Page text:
AUTOMATED EDM INCREASES CAPABILITIES AND REDIRECTS LABOR COSTS
Over the past 20 years, Moldmakers Inc. has developed an expertise in the mold industry with a specialty in single- and multi-shot injection molding, blow molding and die cast tooling. Since its original inception, the Germantown, Wisconsin company has evolved into the MGS Mfg. Group, a family of individual companies design to work as one. Moldmakers has continued its role as a mold builder.
According to Scott Spitza, EDM specialist at Moldmakers, in the past decade, average project lead time has decreased dramatically. "Nine years ago, the average lead time on our projects was about eight weeks. "Now, I would say it is down to four weeks. While delivery times have been cut in half, we must still keep delivering the high-quality molds that our customers have come to expect."
In response to these dwindling lead times, Moldmakers evaluated its processes and realized an equipment upgrade would let them take on additional projects that had extremely short lead times. At the heart of the upgrade was a pair of Makino EDNC65 RAM EDM machines.
After investigating the options to drive out even more costs, the company decided to automate the Makino cell with a System 3R WorkMaster robot. "We saw this as an opportunity to put two machines together to shrink our lead time and finish molds quicker," says Spitza. "It gives us the capability of machining a core and cavity in separate machines at the same time.
"For example, we had a job that required approximately 80 electrodes, many of which were common between the core an cavity =molds. The mold had a three-week delivery that required a full week o EDM work. The new automated cell allowed us to more easily meet the customer’s needs."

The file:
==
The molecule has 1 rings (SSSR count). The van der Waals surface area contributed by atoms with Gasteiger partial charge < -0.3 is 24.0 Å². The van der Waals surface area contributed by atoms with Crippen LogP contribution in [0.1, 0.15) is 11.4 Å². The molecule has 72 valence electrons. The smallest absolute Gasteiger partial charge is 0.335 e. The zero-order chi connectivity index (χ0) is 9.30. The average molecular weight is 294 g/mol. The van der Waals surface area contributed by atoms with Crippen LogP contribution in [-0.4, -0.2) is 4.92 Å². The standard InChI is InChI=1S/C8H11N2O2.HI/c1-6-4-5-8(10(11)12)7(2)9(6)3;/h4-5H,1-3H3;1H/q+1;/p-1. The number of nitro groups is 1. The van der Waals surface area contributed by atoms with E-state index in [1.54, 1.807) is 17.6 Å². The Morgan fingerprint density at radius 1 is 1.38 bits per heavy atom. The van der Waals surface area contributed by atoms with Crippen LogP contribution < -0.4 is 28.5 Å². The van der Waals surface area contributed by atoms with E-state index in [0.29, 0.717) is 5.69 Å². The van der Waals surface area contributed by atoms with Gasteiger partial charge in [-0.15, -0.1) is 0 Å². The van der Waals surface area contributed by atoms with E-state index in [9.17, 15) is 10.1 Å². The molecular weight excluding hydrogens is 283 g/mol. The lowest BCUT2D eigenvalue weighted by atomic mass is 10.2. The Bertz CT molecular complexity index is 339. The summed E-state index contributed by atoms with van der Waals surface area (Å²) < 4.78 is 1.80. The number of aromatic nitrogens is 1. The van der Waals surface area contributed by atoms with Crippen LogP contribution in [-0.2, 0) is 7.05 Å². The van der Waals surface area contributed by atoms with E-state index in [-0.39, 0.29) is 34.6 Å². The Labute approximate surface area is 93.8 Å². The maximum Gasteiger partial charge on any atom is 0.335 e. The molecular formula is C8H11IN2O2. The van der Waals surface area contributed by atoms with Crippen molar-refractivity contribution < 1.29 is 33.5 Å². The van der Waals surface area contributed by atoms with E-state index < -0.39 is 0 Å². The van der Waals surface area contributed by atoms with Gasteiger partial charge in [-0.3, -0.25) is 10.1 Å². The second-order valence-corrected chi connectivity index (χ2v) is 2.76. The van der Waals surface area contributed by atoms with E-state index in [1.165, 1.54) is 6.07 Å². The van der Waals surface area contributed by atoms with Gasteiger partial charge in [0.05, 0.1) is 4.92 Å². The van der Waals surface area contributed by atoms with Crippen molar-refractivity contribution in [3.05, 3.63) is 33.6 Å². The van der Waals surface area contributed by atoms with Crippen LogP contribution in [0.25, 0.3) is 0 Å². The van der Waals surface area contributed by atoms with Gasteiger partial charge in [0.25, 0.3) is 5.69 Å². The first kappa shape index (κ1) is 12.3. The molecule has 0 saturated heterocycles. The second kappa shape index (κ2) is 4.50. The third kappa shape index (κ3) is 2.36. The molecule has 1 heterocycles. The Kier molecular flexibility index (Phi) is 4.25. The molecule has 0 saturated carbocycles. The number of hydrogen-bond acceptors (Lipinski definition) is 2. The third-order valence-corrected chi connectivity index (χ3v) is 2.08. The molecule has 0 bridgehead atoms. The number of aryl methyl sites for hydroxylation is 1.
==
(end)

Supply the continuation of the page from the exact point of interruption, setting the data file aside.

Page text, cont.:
Spitza says that the cell is paying for itself quickly. Daily machine operating uptime has more than doubled, while operational costs have been reduced from redirected labor. And most importantly, more and more jobs with short lead times are coming to Moldmakers after the upgrade in capabilities and capacities.
"From the time the cell was up and running, we have averaged 21 operational hours a day per machine," says Spitza. "if the current pace continues, we will have stretched our annual operating time for those tow Makino EDMs to 15,288 hours, an increase of over 100%. As a result, the company has been able to drive out additional manufacturing costs by redirecting a significant percentage of labor."
Those gains have also been helped by Makino’s SuperSpark power supply that works to reduce roughing times, regardless of the shape, size oar cavity depth.
Spitza says, "In early testing, we’ve been able to cut 30% of our roughing time on burns under a half-inch deep."
The biggest benefit is the volume of new work because of he efficiencies of he robotics.
"Everybody’s till working the same, but our sales are going up because we are able to get more jobs through in a quicker period of time. There is a big myth that automation reduces jobs. In our case, automation has allowed us to redistribute our labor resources to complete tasks that require manpower, which in turn, has allowed us to increase our volume of work."